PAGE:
Lottery Winner: Would you go public?

Winning the lottery would be amazing wouldn’t it. A life free of financial worry, no need to care about if you’re going to make it to the end of the month. No need to not go somewhere to save some pennies. You can literally do anything you want. Money will solve a lot of problems. Having enough money to pay off your mortgage. Or even a house for that matter. Will always have food on the table, owning a car or having enough money to use public transport often. Having enough clothes on your back. But would YOU go public if you won vast sums of money on the lottery, or made a surprise fortune on the stock market, inheritance, or through Swyftx in New Zealand?

Turns out that just 1 in 10 would go public if they won. Just 1 in 10!

  • Majority of adults wouldn’t go public if they won lottery BUT fame would convince them to do so.
  • Twice as many men than women would go public just to be on television.
  • New study shows gambling awareness and behaviour and pinpoints the jackpot hotspots.

The UK is a nation of gamblers. With only 2% of us here in the UK never gambled, according to new research. The study looked into adults gambling habits. Subsequently looking at how often they place bets and what they’re gambling on. Furthermore the study also looked at what would encourage them to go public if they were to win £1M or more.

Gambling awareness is only at 2%. Shockingly 48% of UK Adults weren’t aware that the 2p and 10p slot machines is a form of gambling. Nor do 40.1% of those surveyed were aware that Bingo too is a form of gambling. This compared to 50.7% Millennials and Gen Z’s awareness that they do not consider online slots to be gambling, with 79.7% of Over 55’s thinking they do (class as a gambling activity)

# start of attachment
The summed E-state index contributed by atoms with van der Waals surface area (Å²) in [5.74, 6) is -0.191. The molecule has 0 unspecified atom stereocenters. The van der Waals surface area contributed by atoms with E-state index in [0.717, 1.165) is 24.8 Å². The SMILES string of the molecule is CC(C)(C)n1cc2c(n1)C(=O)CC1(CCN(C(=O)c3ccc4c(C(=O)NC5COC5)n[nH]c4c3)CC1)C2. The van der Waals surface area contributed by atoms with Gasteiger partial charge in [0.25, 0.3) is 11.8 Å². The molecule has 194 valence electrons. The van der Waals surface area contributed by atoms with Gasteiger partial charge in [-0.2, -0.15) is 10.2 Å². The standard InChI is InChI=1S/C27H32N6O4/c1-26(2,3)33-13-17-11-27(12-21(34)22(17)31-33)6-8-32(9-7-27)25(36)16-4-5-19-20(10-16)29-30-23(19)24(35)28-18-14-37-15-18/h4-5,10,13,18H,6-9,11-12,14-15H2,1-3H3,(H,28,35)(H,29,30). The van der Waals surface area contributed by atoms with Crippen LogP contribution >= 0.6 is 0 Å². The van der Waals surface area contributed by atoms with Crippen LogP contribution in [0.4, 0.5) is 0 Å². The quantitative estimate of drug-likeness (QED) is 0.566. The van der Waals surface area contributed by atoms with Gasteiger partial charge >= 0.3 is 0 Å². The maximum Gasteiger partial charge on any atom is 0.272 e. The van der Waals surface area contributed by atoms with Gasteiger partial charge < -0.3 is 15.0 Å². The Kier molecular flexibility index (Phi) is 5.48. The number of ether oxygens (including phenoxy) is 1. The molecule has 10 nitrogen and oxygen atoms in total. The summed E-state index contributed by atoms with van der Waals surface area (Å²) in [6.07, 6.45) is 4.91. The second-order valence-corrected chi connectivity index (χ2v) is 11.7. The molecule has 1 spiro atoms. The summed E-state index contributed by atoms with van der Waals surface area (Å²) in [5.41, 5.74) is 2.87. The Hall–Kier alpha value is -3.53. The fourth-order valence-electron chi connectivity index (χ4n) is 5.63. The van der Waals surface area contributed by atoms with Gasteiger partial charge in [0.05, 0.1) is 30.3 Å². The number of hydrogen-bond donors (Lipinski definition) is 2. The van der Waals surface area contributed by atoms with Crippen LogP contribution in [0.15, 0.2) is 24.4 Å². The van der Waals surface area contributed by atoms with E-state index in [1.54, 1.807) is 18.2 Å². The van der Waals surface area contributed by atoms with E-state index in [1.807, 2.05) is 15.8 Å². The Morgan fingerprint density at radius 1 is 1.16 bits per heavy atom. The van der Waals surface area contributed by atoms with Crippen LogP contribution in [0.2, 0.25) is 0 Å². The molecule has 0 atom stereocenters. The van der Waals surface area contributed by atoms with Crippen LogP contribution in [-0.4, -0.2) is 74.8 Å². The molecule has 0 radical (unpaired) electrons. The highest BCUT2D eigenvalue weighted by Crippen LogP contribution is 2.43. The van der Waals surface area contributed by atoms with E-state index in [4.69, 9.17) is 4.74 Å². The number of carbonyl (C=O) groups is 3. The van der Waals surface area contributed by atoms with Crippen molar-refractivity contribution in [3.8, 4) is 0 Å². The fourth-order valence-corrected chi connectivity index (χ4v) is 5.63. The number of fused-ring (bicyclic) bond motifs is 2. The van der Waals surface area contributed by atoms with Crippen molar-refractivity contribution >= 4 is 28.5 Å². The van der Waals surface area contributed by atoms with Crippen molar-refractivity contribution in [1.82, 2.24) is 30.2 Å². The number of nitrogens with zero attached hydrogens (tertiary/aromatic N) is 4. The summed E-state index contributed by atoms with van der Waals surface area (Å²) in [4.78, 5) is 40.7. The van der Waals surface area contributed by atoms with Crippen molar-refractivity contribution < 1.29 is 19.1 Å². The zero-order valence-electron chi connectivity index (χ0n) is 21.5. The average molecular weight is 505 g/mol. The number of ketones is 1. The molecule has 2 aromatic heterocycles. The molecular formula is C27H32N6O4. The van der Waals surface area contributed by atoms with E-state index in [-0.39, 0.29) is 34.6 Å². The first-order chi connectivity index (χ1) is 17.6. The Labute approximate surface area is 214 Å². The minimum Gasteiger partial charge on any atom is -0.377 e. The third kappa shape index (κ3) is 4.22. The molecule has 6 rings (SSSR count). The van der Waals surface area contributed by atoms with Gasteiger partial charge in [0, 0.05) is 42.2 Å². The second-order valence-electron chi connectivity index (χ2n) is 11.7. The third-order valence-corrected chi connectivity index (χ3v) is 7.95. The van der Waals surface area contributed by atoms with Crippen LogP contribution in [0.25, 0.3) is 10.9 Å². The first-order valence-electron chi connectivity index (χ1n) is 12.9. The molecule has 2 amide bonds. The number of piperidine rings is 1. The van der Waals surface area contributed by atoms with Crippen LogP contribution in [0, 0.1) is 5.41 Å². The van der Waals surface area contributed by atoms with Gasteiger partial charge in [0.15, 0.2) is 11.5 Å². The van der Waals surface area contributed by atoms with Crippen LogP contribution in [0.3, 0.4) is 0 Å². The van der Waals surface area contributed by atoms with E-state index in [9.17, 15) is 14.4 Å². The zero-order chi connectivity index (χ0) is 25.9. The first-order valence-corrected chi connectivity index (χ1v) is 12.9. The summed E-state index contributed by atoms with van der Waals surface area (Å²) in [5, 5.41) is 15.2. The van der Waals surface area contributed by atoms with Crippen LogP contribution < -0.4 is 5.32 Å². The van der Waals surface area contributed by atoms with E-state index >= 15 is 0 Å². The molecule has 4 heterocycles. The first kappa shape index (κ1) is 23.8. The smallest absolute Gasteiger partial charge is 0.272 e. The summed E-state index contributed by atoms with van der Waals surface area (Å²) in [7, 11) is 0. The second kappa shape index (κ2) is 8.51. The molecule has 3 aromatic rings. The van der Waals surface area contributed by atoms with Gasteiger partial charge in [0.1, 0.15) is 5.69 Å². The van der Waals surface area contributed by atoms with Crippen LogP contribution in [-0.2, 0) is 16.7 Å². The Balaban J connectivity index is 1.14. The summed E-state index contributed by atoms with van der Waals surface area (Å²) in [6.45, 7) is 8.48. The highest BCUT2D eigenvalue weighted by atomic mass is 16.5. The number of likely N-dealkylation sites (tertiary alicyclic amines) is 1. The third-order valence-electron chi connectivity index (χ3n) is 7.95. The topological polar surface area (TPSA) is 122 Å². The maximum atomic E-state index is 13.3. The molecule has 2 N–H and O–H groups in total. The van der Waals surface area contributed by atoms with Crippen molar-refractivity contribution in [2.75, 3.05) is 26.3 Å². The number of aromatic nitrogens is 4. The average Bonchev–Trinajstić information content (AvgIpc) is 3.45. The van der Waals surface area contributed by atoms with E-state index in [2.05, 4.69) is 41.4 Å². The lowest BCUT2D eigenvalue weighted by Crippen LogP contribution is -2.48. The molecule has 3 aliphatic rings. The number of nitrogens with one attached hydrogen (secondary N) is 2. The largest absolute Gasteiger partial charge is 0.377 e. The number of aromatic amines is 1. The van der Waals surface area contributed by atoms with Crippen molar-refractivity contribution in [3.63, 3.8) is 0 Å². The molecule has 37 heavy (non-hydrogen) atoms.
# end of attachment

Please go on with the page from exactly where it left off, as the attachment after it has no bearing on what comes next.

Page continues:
Shockingly 11.9% of the same group of people (Millennials/Gen Z) do not consider sports bets, slots, scratchcards, casinos or the lottery to be a gambling activity.

During the study, it was found that women have less gambling awareness than men. With 11.1% of females incorrectly identifying any activities listed as gambling compared to 8.4% of males.

Lottery Jackpot.

When surveyed people were asked what would they do if they did win £1M or more. 12.3% wished to remain anonymous, believing it would be more futile. Believing going public would lead to more control. However, 5.9% said that they’d only go public to gain recognition for a large charitable donation.

It was discovered that those aged 18-24 were more likely to go public than the over 55’s (16.4% vs 3%).  Furthermore, 2.5% of adults in the UK (1,263,210) would give up privacy for fame if they won a 7 figure amount.  With twice as many men seek the limelight when compared to women (3.4% vs 1.8%)

Top five most common reasons that would encourage winners of £1m to go public include:

  1. It would be futile to stay anonymous and I would rather have control over it (12.3%)

  2. Recognition for a large charitable donation (5.9%)

  3. To show others that winning the jackpot can be done (5.8%)

  4. Gain help with accounting and banking (5.6%)

  5. To draw attention for a business that might be set up with the winnings (5.3%)

Big Wins

The research study also took a look at the biggest wins around the world and took a look at which activity was the most rewarding to punters. It also went deeper and looked at who won the prizes and where in the world they took place.

In a not-so surprising stat Las Vegas has a lot of the biggest wins. 10 out of 50 of the biggest jackpots since 2000 all came from the gambling centre of the world. With 9/10 top 10 casino jackpots have been won in Vegas. Casinos paying out a total of $196,238,754 across them. One Vegas local even won $110,726 in Bingo!

Out of all the largest sums since 2000, Lottery wins account for 10 of them, when compared to other forms such as sports betting. With all of those wins totally an eye watering $3,989,005,710.

Surprisingly a HUGE number of UK adults have played the lottery at least once (63%) and 55% of UK adults play it at least once a year. With the same number (55%) having played as scratchcard at least once.

For more info and an interactive guide please click here!

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